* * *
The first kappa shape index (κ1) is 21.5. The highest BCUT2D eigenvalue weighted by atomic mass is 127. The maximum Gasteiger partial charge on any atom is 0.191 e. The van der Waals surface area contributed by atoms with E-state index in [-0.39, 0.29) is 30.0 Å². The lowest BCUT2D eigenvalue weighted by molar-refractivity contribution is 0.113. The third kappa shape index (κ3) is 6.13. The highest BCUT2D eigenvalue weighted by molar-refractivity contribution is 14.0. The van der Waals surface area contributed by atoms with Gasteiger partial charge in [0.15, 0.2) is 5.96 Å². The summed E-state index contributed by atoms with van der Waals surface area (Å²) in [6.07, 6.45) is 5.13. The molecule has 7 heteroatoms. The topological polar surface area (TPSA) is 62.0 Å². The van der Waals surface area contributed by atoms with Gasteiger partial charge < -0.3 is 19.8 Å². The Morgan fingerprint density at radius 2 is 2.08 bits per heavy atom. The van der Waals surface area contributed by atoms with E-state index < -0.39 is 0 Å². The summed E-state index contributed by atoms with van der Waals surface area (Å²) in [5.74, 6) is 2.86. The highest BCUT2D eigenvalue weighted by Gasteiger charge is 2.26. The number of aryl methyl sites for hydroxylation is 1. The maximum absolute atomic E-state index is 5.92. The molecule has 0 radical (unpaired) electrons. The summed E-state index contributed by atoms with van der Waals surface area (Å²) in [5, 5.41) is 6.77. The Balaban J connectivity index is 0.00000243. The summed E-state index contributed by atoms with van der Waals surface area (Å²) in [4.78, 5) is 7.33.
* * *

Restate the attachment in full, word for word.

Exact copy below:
The first kappa shape index (κ1) is 21.5. The highest BCUT2D eigenvalue weighted by atomic mass is 127. The maximum Gasteiger partial charge on any atom is 0.191 e. The van der Waals surface area contributed by atoms with E-state index in [-0.39, 0.29) is 30.0 Å². The lowest BCUT2D eigenvalue weighted by molar-refractivity contribution is 0.113. The third kappa shape index (κ3) is 6.13. The highest BCUT2D eigenvalue weighted by molar-refractivity contribution is 14.0. The van der Waals surface area contributed by atoms with Gasteiger partial charge in [0.15, 0.2) is 5.96 Å². The summed E-state index contributed by atoms with van der Waals surface area (Å²) in [6.07, 6.45) is 5.13. The molecule has 7 heteroatoms. The topological polar surface area (TPSA) is 62.0 Å². The van der Waals surface area contributed by atoms with Gasteiger partial charge < -0.3 is 19.8 Å². The Morgan fingerprint density at radius 2 is 2.08 bits per heavy atom. The van der Waals surface area contributed by atoms with E-state index < -0.39 is 0 Å². The summed E-state index contributed by atoms with van der Waals surface area (Å²) in [5.74, 6) is 2.86. The highest BCUT2D eigenvalue weighted by Gasteiger charge is 2.26. The number of aryl methyl sites for hydroxylation is 1. The maximum absolute atomic E-state index is 5.92. The molecule has 0 radical (unpaired) electrons. The summed E-state index contributed by atoms with van der Waals surface area (Å²) in [5, 5.41) is 6.77. The Balaban J connectivity index is 0.00000243. The summed E-state index contributed by atoms with van der Waals surface area (Å²) in [4.78, 5) is 7.33.